Don’t let the chirpy xenophobia of Peter Parsons or (failed UKIP councillor) Mandy Boylett & her mate fool you – it’s not all blue screen hijinks and Union Jack apparel. My favourite bit of Brexit Folk is this truly despondent lament from leave voting brothers Gary and Terry Piper. Dedicated to ‘Cameron and other traitors’ Brexit Song (Wegot To Get Out) – and they’re very particular about that weird lack of spacing in Wegot – sounds like a Jesus & Mary Chain covers band serenading the UKIP conference. How good is that? The Piper’s namecheck the New World Order, have some killer lines about unelected rulers, and close with an extended outro detailing all the countries that they definitely don’t want to have anything to do with, but it’s OK, because they still ‘like’ them. It’s the musical equivalent of one of my best mate is black, and it’s delivered in a ludicrously bullshit transatlantic drawl that aims for Lou Reed but ends up more Lou who works in Greggs. All of this genius is slightly over shadowed by one small point – the video is uploaded by one of the Piper brothers under the name MrBritam. And I’m not too sure lads, but I can’t shake the horrible feeling he’s misspelt Britain.
I mean it just goes on and on. Most of the Brexit Folk fraternity have one sad reality adding poignancy to their work; they’re definitely going to die before they get to see all the great things Brexit will bring. Pity cheery sack of leathery hate Ron Wyatt, here to be seen singing a catchy pub rock number about the millions of immigrants poised to over run our borders unless we listen to Nigel Farage and ‘protect our way of life’. I doubt Ron’s going to see much beyond the fruitless two year Brexit negotiation period, and precious little of our inevitable slide into nationalist fervour and virulent recession that will follow, which is a shame because he looks like exactly the sort of mean spirited shithead who’d take grim satisfaction in the younger generations being denied every single luxury that he’s happily taken for granted for fucking decades.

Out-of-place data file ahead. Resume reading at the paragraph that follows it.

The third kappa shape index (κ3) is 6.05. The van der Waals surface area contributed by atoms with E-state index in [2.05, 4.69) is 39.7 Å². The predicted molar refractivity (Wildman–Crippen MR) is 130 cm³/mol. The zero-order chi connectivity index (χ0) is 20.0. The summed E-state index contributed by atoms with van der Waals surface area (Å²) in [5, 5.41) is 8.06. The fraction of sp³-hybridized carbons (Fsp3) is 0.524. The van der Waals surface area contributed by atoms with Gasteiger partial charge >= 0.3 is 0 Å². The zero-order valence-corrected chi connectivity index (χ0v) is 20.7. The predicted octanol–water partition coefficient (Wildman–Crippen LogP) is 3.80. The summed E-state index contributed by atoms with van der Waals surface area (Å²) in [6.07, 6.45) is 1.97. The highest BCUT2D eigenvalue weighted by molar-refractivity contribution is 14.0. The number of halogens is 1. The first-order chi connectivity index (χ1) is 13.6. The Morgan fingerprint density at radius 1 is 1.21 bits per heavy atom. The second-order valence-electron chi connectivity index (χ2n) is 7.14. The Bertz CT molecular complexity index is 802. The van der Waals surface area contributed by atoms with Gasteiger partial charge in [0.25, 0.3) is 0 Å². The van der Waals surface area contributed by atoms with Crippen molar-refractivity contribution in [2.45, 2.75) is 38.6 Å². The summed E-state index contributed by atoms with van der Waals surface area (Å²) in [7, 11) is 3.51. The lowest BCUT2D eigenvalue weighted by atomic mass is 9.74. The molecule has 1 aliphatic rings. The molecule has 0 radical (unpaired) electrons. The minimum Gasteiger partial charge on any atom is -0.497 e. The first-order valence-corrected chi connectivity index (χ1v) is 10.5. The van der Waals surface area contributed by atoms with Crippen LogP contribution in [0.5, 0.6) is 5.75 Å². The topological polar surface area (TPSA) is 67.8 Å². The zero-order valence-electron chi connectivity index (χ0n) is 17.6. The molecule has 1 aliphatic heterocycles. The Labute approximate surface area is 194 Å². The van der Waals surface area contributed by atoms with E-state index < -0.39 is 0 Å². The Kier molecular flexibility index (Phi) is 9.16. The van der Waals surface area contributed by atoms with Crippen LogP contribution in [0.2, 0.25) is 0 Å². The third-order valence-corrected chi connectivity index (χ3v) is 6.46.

And while we’re on men with free bus passes who should know better, man like Richard Fordham knocked out a video filmed on the White Cliffs of Dover with all the usual suspects name checked (migrants/ Juncker/ some shit about sovereignty – we live in a monarchy you dunce – and a bit of flag waving) all sung in the supercilious tones of a retired geography teacher who refuses to accept that Rhodesia has been called Zimbabwe since 1979. My favourite part is the guitarist wearing a featureless union jack mask, giving a cute insight into how Rochard might like a future neighbourhood watch immigrant round up squad to look.
Christ there’s only so much you can take. It’s easy to take the mick, but the fact remains (lol – I said remain) that there’s a whole chunk of the UK that are roused from years of bored stupor to finally express themselves about something. Loving Brexit has become their personality, like listening to Pink Floyd or supporting Southampton or, I dunno, being a virulent racist who thinks all immigrants are acid pissing nonces called Mohammed. People pretend that identity politics is confined to the left, but the rise of Brexit Folk shows the right can do it just as well. As I’ve pointed out, most of the artists featured in this column will have shuffled off to the great Eric Clapton gig in the sky by the time the Brexit shit show truly gets rolling, but the sensation they represent– that finally they can speak for a British identity that is perceived to have been steam rolled over – can grow and grow until it pushes us right off the cliff and into the wild nationalist dystopia that's lying in wait just after we emerge from negotiations with no deal. Let's sing!